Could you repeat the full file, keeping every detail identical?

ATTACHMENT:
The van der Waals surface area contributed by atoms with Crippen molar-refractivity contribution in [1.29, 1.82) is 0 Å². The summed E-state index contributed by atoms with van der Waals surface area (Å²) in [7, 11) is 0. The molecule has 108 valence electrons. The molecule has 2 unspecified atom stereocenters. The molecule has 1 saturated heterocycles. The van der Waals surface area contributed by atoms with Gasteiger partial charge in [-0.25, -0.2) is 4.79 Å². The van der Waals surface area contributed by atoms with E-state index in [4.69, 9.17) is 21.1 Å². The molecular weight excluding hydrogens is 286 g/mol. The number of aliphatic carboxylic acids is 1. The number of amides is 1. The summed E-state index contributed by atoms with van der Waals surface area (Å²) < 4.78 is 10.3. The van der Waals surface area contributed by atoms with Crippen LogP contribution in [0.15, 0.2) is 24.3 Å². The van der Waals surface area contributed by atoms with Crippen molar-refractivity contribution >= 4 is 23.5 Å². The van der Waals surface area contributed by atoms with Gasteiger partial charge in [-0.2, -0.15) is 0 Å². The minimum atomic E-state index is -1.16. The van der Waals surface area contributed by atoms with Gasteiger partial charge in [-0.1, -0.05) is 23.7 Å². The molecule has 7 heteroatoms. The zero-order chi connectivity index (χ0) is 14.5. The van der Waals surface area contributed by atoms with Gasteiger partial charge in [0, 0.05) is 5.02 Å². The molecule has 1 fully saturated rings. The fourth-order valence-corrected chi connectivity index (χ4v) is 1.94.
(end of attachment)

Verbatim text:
The van der Waals surface area contributed by atoms with Crippen molar-refractivity contribution in [1.29, 1.82) is 0 Å². The summed E-state index contributed by atoms with van der Waals surface area (Å²) in [7, 11) is 0. The molecule has 108 valence electrons. The molecule has 2 unspecified atom stereocenters. The molecule has 1 saturated heterocycles. The van der Waals surface area contributed by atoms with Gasteiger partial charge in [-0.25, -0.2) is 4.79 Å². The van der Waals surface area contributed by atoms with E-state index in [4.69, 9.17) is 21.1 Å². The molecular weight excluding hydrogens is 286 g/mol. The number of aliphatic carboxylic acids is 1. The number of amides is 1. The summed E-state index contributed by atoms with van der Waals surface area (Å²) < 4.78 is 10.3. The van der Waals surface area contributed by atoms with Crippen LogP contribution in [0.15, 0.2) is 24.3 Å². The van der Waals surface area contributed by atoms with Crippen molar-refractivity contribution >= 4 is 23.5 Å². The van der Waals surface area contributed by atoms with Gasteiger partial charge in [-0.2, -0.15) is 0 Å². The minimum atomic E-state index is -1.16. The van der Waals surface area contributed by atoms with Gasteiger partial charge in [-0.1, -0.05) is 23.7 Å². The molecule has 7 heteroatoms. The zero-order chi connectivity index (χ0) is 14.5. The van der Waals surface area contributed by atoms with Gasteiger partial charge in [0, 0.05) is 5.02 Å². The molecule has 1 fully saturated rings. The fourth-order valence-corrected chi connectivity index (χ4v) is 1.94.